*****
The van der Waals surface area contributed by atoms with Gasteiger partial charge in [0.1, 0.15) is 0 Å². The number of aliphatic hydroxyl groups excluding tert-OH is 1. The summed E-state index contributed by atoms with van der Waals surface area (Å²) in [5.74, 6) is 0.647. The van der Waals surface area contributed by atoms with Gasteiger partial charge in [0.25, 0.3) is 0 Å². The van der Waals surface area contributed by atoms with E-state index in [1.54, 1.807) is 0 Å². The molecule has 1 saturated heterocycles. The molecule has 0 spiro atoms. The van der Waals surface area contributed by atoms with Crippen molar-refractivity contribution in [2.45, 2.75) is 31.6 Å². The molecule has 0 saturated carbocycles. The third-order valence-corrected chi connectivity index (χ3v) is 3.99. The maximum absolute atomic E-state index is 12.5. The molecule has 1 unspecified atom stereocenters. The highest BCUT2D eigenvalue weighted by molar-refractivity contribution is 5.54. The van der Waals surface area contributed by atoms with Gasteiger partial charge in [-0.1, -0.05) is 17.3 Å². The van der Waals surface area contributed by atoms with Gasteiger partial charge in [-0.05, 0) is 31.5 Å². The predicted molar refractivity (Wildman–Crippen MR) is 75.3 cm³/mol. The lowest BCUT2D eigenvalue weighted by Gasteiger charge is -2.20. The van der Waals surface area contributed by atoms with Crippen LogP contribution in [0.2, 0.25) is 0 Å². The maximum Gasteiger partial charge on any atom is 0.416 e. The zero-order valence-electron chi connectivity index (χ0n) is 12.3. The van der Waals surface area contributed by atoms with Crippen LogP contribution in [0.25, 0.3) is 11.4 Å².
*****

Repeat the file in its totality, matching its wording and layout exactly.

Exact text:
The van der Waals surface area contributed by atoms with Gasteiger partial charge in [0.1, 0.15) is 0 Å². The number of aliphatic hydroxyl groups excluding tert-OH is 1. The summed E-state index contributed by atoms with van der Waals surface area (Å²) in [5.74, 6) is 0.647. The van der Waals surface area contributed by atoms with Gasteiger partial charge in [0.25, 0.3) is 0 Å². The van der Waals surface area contributed by atoms with E-state index in [1.54, 1.807) is 0 Å². The molecule has 1 saturated heterocycles. The molecule has 0 spiro atoms. The van der Waals surface area contributed by atoms with Crippen molar-refractivity contribution in [2.45, 2.75) is 31.6 Å². The molecule has 0 saturated carbocycles. The third-order valence-corrected chi connectivity index (χ3v) is 3.99. The maximum absolute atomic E-state index is 12.5. The molecule has 1 unspecified atom stereocenters. The highest BCUT2D eigenvalue weighted by molar-refractivity contribution is 5.54. The van der Waals surface area contributed by atoms with Gasteiger partial charge in [-0.1, -0.05) is 17.3 Å². The van der Waals surface area contributed by atoms with Gasteiger partial charge in [-0.05, 0) is 31.5 Å². The predicted molar refractivity (Wildman–Crippen MR) is 75.3 cm³/mol. The lowest BCUT2D eigenvalue weighted by Gasteiger charge is -2.20. The van der Waals surface area contributed by atoms with Crippen LogP contribution in [0.2, 0.25) is 0 Å². The maximum Gasteiger partial charge on any atom is 0.416 e. The zero-order valence-electron chi connectivity index (χ0n) is 12.3. The van der Waals surface area contributed by atoms with Crippen LogP contribution in [0.25, 0.3) is 11.4 Å².